Citizen complaints about a proposed water rate hike in Langley appear to have carried sway with city decision makers.
On Monday, the City Council rejected the preferred option of Mayor Larry Kwarsick and city staff, a plan created to be beneficial to the majority of users, for an alternate rate structure that would favor the pocketbooks of those who use the least amount of water.
While the council preliminarily approved the alternate schedule in a 4-1 vote, it was just a first reading. Before the new rates can go into effect, they have to be reviewed again and approved with a second vote.
In an interview Thursday, Kwarsick said his recommendation isn’t without shortcomings but was resolute about which option he thinks is best for the city and the majority of customers.
“Have I changed my mind?” Kwarsick said. “No. I still believe option 2 is the best for most people. And it’s best for utilities because it will provide the most predictable revenue stream.”
Langley has been in the process of updating its comprehensive water system plan, a document that outlines infrastructure projects over the next six years. The city’s current residential water rates are insufficient to cover the tab so three different rate-hike structures were developed for the council’s consideration.
Option 2, the city’s preferred alternative, seeks to establish a monthly base rate of $39.56 for up to 5,000 gallons of water. Additional usage would result in additional charges, the amount of which would depend on how much is used.
The city’s current residential rate structure carries a base rate of $25.46. However, that doesn’t cover a set amount of gallons. Instead, residents are charged 43 cents per 100 gallons.
While Kwarsick and Public Works officials have argued that most people will see a savings of $1 — that calculation is based on the average household usage of 117 gallons per day — more than a dozen people showed up to voice their concerns at a public hearing last month.
Many said the increase was too hefty and complained that the proposal was hardest on those who use the least amount of water. Their arguments did not fall on deaf ears.
City Councilman Jim Sundberg voiced strong support for option 3, which is geared toward those who use water sparingly. It suggests a monthly base rate of $30 for up to 3,750 gallons.
Sundberg credited city officials, particularly Public Works Director Challis Stringer, for their extensive work on the plans, but argued that the city’s recommendation “tilted the scales” of burden too heavily on those who are doing the best job conserving water.
The lower base rate would fill city coffers enough to pick up the project tab and provide more incentive for others to conserve as well.
“It’s a base rate I can much more easily defend,” Sundberg said.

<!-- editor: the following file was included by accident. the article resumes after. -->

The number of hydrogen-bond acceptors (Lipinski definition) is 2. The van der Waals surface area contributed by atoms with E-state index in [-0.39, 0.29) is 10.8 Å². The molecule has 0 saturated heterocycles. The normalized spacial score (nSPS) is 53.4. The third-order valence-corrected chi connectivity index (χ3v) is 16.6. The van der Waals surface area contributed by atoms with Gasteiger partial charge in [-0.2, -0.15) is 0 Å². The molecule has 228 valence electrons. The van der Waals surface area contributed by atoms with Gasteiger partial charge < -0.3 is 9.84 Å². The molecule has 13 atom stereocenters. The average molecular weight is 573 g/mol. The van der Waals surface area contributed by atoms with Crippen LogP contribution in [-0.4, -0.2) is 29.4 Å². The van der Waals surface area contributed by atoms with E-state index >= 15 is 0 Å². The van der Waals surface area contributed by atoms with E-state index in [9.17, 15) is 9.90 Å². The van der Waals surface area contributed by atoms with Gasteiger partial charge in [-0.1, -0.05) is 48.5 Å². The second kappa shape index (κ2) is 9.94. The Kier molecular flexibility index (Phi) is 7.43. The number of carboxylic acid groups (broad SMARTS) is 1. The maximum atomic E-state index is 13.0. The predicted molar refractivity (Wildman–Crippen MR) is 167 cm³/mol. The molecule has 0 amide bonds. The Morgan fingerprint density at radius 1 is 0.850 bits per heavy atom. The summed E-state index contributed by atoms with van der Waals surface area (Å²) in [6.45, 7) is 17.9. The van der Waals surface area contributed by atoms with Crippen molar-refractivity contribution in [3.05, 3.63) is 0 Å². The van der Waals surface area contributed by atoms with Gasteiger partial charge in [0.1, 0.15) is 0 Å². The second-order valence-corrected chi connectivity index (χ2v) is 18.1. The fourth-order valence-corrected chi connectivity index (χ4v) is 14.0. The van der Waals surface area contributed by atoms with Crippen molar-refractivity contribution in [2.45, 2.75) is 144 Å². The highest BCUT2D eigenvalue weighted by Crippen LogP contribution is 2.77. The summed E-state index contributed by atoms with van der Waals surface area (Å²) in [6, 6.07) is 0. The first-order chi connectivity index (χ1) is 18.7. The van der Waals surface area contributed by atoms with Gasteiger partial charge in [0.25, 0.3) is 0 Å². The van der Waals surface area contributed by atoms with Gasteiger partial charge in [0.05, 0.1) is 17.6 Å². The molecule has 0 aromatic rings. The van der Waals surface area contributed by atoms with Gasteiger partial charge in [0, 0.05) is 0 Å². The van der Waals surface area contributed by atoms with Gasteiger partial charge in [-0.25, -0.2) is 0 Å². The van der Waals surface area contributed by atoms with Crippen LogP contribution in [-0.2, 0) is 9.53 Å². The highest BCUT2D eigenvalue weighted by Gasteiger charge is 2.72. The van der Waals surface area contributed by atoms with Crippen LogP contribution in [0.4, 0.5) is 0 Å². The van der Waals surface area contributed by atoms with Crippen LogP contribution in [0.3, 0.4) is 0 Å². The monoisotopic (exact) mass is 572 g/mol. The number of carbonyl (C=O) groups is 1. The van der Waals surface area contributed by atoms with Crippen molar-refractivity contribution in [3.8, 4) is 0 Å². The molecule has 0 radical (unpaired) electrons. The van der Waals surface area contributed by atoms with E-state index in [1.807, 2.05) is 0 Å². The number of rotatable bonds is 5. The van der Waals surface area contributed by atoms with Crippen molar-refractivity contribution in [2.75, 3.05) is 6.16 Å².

He also pointed out that many of the capital projects the plans will pay for are to replace old water mains with larger pipes. With greater flow, he said the city’s problem of having to flush the pipes might actually be reduced.
Langley residents have done so well conserving water that it’s begun to cause problems. Sediment builds up in the pipes from low use, forcing the city to waste much of the water residents conserve by flushing the system. City officials hope option 2 will increase water use by about 1 million gallons.
Similarly, City Councilwoman Rene Neff said she has been approached by people who claim the proposed structure was such a financial leap that they could no longer afford to live in Langley.
“I’m concerned that when we raise the rates that steeply we’ll actually force some low income people out and I’d rather not do that,” Neff said.
Kwarsick responded by saying that the low users who would most benefit from option 3 represent a very small fraction of the city’s users — about 10 or 11 percent, he said.
“The cost for the other 90 percent of people is going to go up,” he said.
He also noted that a higher base rate provides more certainty for the utility as it will better guarantee a set amount of revenue as opposed to a structure where people have more control over what they pay based on water use.
Stringer also went to bat for option 2. Standing up and declaring that she was speaking just as a citizen, though she qualified that she doesn’t live in Langley, she said option 2 is more financially friendly for growing families who tend to use more water.
“I have teenage children who want to shower every day,” Stringer said.
“We want families here,” she said.
Sundberg disputed both Kwarsick’s claim that 90 percent of people would pay more and Stringer’s plea for families. He has a teenager in his house and they use about 3,000 gallons a month. While use will differ by family, he said you can’t definitively claim that option 3 drives out families.
“It’s an appealing argument but it’s not totally compelling,” he said.
In the end, the council voted to approve option 3 with City Councilman Hal Seligson being the sole opposition. He said he doesn’t view water as a commodity and wanted to get away from a cost-per-gallon system.
Since the meeting, Kwarsick said he had Stringer perform a financial analysis of the two rate structures on customers using 2011 usages. Of 20 families reviewed, only two saw their bills decrease with option 3.
“On the extreme, there was one 68 percent increase on a water bill,” Kwarsick said.
He plans to forward the information to the council before its next meeting, June 18, where the issue will again be reviewed.